There is a difference between posterization and what we see in today’s image. It does have some sort of effect that makes it appear somewhere between a straight photograph and an illustration. The shot was taken with an off camera flash overpowering the sunlight on the Bridge of Flowers in Shelburne Falls Massachusetts. The bridge is one of the most fun places a photographer can go during the summer months. I can’t suggest the bridge as a “destination”, but if you’re in the area it is an “interesting” stop. The background in today’s image is the river and the far bank. The light from the speedlite was enough to allow control of the shutter speed to reduce the background by several stops, creating the dramatic lighting. The blue in the bottom right is from the sun on the Deerfield River. One of the things that drew me to this image is the purple coloring on the stalk of the flowers. At first, as I was “developing” the image, I thought it was a false color and was trying to get rid of it. Then it dawned on me that it actually was a natural color that belongs to this species. Once that was determined and I thought of it as a “feature” rather than a problem it became something that caught my eye every time I look at it. The poster look to the images comes from more playing with the Lightness Slider in the individual Hue/Saturation Adjustment Layers. Sucking some of the color out (particularly in the Red) also drew out some of the detail, giving the individual pods an impressionistic look. To find out about the “secret” of today’s image, hit the “read more”.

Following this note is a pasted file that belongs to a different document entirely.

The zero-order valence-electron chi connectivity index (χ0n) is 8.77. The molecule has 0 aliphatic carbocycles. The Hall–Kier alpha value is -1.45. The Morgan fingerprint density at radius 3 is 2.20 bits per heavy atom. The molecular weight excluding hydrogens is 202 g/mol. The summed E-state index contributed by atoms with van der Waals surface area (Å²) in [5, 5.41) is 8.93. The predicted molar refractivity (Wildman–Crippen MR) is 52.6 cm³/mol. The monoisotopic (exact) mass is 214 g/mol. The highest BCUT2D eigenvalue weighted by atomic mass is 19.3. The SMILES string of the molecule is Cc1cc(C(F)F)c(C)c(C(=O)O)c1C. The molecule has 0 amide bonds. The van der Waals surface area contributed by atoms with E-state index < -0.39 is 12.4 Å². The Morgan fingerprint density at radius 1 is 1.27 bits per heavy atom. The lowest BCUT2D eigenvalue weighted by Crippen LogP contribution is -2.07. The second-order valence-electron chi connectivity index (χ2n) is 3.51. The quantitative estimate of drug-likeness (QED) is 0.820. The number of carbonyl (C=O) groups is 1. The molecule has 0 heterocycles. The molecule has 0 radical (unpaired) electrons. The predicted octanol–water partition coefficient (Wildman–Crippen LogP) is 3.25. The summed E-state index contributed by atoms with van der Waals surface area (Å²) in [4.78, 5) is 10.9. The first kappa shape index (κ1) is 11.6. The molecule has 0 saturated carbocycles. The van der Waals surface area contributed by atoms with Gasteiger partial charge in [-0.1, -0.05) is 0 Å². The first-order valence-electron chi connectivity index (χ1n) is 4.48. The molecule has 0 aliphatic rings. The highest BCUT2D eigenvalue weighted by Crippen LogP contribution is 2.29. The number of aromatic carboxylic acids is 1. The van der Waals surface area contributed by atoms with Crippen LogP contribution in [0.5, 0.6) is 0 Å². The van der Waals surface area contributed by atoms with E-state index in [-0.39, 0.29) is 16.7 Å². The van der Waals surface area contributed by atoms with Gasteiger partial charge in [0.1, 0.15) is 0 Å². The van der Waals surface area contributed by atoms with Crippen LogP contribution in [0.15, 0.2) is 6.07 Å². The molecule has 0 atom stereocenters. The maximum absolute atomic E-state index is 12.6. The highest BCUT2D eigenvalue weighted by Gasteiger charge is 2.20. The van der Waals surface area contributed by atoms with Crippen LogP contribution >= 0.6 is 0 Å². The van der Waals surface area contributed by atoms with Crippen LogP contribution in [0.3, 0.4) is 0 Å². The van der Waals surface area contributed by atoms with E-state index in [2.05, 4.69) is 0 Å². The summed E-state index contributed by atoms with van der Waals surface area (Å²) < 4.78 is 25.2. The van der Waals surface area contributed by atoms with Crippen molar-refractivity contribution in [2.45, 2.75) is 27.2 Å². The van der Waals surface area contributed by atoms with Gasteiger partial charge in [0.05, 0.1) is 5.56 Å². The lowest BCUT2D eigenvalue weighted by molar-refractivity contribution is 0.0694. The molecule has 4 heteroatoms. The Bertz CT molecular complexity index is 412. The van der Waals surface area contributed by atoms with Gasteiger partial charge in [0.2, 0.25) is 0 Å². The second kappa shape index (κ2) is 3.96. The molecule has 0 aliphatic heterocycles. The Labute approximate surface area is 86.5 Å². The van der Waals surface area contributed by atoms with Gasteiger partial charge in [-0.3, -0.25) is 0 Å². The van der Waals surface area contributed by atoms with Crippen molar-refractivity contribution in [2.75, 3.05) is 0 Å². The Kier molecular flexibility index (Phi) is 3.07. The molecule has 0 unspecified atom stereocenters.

The “secret” to today’s image is in the camera. It’s pretty obvious that the speedlite was placed to the left and above the flower. In order to get the depth of field to get the flower in focus from front to back a high F-Stop was used. This allowed for the shutter speed to fall within the range needed to darken the background.
I was out with a group, shooting a horse event, when one of the folks asked if I always used a flash out in the bright sunlight. The answer is “pretty much”. When I don’t use one I, typically, don’t like the results I get. (Of course this doesn’t hold for landscapes.) When the sun is out the contrast between sunlit and shadow is way too much for the sensor to handle. The way to “fix” this problem is to take control of the light. As an example I’ll offer this situation that actually happened. I was a scout leader a while (a long while) back and took the boys on a fifty mile canoe trip through the Adirondacks in New York State. One of the other adults asked if I had brought a camera. I had a Fuji point and shoot that the company I was working for had given all its employees to celebrate its thirtieth anniversary. The other fellow made the bold statement that he had brought a 35mm SLR and at least we’d get “some” good pictures. He was right. The part he was wrong about was where the “good pictures” would come from. The boys all wore baseball caps and, in every one of his shots their faces were in such harsh shadows that no one could be identified. I had popped the flash up on the little point and shoot and tossing a little fill light in under the brim of the caps. The shots all looked very natural and each boy could be named. Moral of the story is the same old one. It’s not the arrows, it’s the archer.